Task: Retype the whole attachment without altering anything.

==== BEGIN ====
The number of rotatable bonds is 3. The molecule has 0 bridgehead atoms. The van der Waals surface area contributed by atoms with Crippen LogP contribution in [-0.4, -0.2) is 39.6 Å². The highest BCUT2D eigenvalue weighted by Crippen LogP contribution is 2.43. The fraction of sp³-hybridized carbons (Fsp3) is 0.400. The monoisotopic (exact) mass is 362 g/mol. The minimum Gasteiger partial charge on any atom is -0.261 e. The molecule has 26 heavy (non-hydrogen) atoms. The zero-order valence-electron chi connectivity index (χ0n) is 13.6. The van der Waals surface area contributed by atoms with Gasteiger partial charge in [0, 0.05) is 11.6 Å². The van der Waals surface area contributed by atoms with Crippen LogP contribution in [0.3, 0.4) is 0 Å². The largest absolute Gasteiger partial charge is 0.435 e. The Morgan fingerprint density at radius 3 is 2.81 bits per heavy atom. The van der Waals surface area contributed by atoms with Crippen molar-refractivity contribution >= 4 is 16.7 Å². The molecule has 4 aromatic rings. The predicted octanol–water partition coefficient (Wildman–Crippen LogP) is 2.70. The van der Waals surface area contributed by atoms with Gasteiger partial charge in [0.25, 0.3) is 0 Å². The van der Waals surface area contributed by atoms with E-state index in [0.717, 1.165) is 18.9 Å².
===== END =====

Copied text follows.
The number of rotatable bonds is 3. The molecule has 0 bridgehead atoms. The van der Waals surface area contributed by atoms with Crippen LogP contribution in [-0.4, -0.2) is 39.6 Å². The highest BCUT2D eigenvalue weighted by Crippen LogP contribution is 2.43. The fraction of sp³-hybridized carbons (Fsp3) is 0.400. The monoisotopic (exact) mass is 362 g/mol. The minimum Gasteiger partial charge on any atom is -0.261 e. The molecule has 26 heavy (non-hydrogen) atoms. The zero-order valence-electron chi connectivity index (χ0n) is 13.6. The van der Waals surface area contributed by atoms with Gasteiger partial charge in [0, 0.05) is 11.6 Å². The van der Waals surface area contributed by atoms with Crippen LogP contribution in [0.3, 0.4) is 0 Å². The largest absolute Gasteiger partial charge is 0.435 e. The Morgan fingerprint density at radius 3 is 2.81 bits per heavy atom. The van der Waals surface area contributed by atoms with Crippen molar-refractivity contribution >= 4 is 16.7 Å². The molecule has 4 aromatic rings. The predicted octanol–water partition coefficient (Wildman–Crippen LogP) is 2.70. The van der Waals surface area contributed by atoms with Gasteiger partial charge in [0.25, 0.3) is 0 Å². The van der Waals surface area contributed by atoms with E-state index in [0.717, 1.165) is 18.9 Å².